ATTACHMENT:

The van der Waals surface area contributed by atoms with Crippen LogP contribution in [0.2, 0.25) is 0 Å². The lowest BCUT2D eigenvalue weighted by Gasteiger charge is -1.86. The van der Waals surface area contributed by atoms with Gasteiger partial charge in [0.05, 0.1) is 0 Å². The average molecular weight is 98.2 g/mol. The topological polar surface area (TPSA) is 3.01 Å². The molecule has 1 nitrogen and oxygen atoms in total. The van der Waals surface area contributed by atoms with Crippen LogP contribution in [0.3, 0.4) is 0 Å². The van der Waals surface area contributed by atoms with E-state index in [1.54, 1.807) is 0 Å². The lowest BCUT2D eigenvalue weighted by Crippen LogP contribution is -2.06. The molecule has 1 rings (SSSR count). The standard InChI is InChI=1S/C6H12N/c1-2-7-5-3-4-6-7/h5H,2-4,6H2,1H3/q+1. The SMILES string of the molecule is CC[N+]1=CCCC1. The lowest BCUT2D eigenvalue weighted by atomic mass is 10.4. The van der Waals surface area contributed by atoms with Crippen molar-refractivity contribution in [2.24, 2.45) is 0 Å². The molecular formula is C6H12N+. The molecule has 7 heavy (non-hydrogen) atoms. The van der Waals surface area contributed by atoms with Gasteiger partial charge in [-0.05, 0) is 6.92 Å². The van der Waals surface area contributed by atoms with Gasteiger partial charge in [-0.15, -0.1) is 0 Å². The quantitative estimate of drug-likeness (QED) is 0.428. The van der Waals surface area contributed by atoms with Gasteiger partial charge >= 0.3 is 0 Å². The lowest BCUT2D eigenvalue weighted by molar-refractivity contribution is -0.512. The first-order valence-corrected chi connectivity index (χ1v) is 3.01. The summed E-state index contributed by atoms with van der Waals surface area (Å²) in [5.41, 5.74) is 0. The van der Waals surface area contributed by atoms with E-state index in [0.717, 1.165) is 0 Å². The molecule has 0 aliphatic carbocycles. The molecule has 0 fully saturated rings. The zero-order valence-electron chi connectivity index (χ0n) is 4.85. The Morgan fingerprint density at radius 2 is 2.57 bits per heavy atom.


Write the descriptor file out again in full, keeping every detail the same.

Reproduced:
The van der Waals surface area contributed by atoms with Crippen LogP contribution in [0.2, 0.25) is 0 Å². The lowest BCUT2D eigenvalue weighted by Gasteiger charge is -1.86. The van der Waals surface area contributed by atoms with Gasteiger partial charge in [0.05, 0.1) is 0 Å². The average molecular weight is 98.2 g/mol. The topological polar surface area (TPSA) is 3.01 Å². The molecule has 1 nitrogen and oxygen atoms in total. The van der Waals surface area contributed by atoms with Crippen LogP contribution in [0.3, 0.4) is 0 Å². The van der Waals surface area contributed by atoms with E-state index in [1.54, 1.807) is 0 Å². The lowest BCUT2D eigenvalue weighted by Crippen LogP contribution is -2.06. The molecule has 1 rings (SSSR count). The standard InChI is InChI=1S/C6H12N/c1-2-7-5-3-4-6-7/h5H,2-4,6H2,1H3/q+1. The SMILES string of the molecule is CC[N+]1=CCCC1. The lowest BCUT2D eigenvalue weighted by atomic mass is 10.4. The van der Waals surface area contributed by atoms with Crippen molar-refractivity contribution in [2.24, 2.45) is 0 Å². The molecular formula is C6H12N+. The molecule has 7 heavy (non-hydrogen) atoms. The van der Waals surface area contributed by atoms with Gasteiger partial charge in [-0.05, 0) is 6.92 Å². The van der Waals surface area contributed by atoms with Gasteiger partial charge in [-0.15, -0.1) is 0 Å². The quantitative estimate of drug-likeness (QED) is 0.428. The van der Waals surface area contributed by atoms with Gasteiger partial charge >= 0.3 is 0 Å². The lowest BCUT2D eigenvalue weighted by molar-refractivity contribution is -0.512. The first-order valence-corrected chi connectivity index (χ1v) is 3.01. The summed E-state index contributed by atoms with van der Waals surface area (Å²) in [5.41, 5.74) is 0. The van der Waals surface area contributed by atoms with E-state index in [0.717, 1.165) is 0 Å². The molecule has 0 aliphatic carbocycles. The molecule has 0 fully saturated rings. The zero-order valence-electron chi connectivity index (χ0n) is 4.85. The Morgan fingerprint density at radius 2 is 2.57 bits per heavy atom.